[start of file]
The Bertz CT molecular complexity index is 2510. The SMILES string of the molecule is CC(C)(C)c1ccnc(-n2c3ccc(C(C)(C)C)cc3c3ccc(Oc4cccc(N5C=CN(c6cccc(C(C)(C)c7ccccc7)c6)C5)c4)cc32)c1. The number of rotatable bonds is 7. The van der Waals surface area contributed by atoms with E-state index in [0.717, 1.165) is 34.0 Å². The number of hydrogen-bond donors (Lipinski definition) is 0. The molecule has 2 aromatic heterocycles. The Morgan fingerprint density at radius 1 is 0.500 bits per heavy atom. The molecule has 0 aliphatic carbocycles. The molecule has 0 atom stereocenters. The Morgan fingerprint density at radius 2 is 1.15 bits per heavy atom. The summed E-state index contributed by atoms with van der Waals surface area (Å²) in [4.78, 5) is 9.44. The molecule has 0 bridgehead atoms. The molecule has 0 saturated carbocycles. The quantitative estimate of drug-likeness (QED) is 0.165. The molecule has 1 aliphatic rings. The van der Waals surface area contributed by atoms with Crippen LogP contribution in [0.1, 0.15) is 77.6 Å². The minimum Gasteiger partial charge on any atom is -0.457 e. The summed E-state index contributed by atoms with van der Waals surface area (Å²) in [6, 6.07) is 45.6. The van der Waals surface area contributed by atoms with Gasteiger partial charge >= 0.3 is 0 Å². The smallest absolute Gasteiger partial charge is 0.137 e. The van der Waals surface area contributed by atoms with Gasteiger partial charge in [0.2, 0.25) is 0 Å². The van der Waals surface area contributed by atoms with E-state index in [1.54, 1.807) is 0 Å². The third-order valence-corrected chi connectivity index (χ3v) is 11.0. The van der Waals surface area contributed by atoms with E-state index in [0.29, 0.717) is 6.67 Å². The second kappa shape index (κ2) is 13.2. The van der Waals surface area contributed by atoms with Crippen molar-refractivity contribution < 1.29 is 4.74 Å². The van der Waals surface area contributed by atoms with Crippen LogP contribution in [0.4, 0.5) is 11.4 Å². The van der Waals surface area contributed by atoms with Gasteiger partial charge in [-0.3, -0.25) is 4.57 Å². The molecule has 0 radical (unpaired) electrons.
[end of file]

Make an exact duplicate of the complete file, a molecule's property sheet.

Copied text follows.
The Bertz CT molecular complexity index is 2510. The SMILES string of the molecule is CC(C)(C)c1ccnc(-n2c3ccc(C(C)(C)C)cc3c3ccc(Oc4cccc(N5C=CN(c6cccc(C(C)(C)c7ccccc7)c6)C5)c4)cc32)c1. The number of rotatable bonds is 7. The van der Waals surface area contributed by atoms with E-state index in [0.717, 1.165) is 34.0 Å². The number of hydrogen-bond donors (Lipinski definition) is 0. The molecule has 2 aromatic heterocycles. The Morgan fingerprint density at radius 1 is 0.500 bits per heavy atom. The molecule has 0 aliphatic carbocycles. The molecule has 0 atom stereocenters. The Morgan fingerprint density at radius 2 is 1.15 bits per heavy atom. The summed E-state index contributed by atoms with van der Waals surface area (Å²) in [4.78, 5) is 9.44. The molecule has 0 bridgehead atoms. The molecule has 0 saturated carbocycles. The quantitative estimate of drug-likeness (QED) is 0.165. The molecule has 1 aliphatic rings. The van der Waals surface area contributed by atoms with Crippen LogP contribution in [0.1, 0.15) is 77.6 Å². The minimum Gasteiger partial charge on any atom is -0.457 e. The summed E-state index contributed by atoms with van der Waals surface area (Å²) in [6, 6.07) is 45.6. The van der Waals surface area contributed by atoms with Gasteiger partial charge >= 0.3 is 0 Å². The smallest absolute Gasteiger partial charge is 0.137 e. The van der Waals surface area contributed by atoms with Gasteiger partial charge in [0.2, 0.25) is 0 Å². The van der Waals surface area contributed by atoms with E-state index in [1.54, 1.807) is 0 Å². The third-order valence-corrected chi connectivity index (χ3v) is 11.0. The van der Waals surface area contributed by atoms with E-state index in [0.29, 0.717) is 6.67 Å². The second kappa shape index (κ2) is 13.2. The van der Waals surface area contributed by atoms with Crippen molar-refractivity contribution < 1.29 is 4.74 Å². The van der Waals surface area contributed by atoms with Crippen LogP contribution in [0.4, 0.5) is 11.4 Å². The van der Waals surface area contributed by atoms with Gasteiger partial charge in [-0.3, -0.25) is 4.57 Å². The molecule has 0 radical (unpaired) electrons.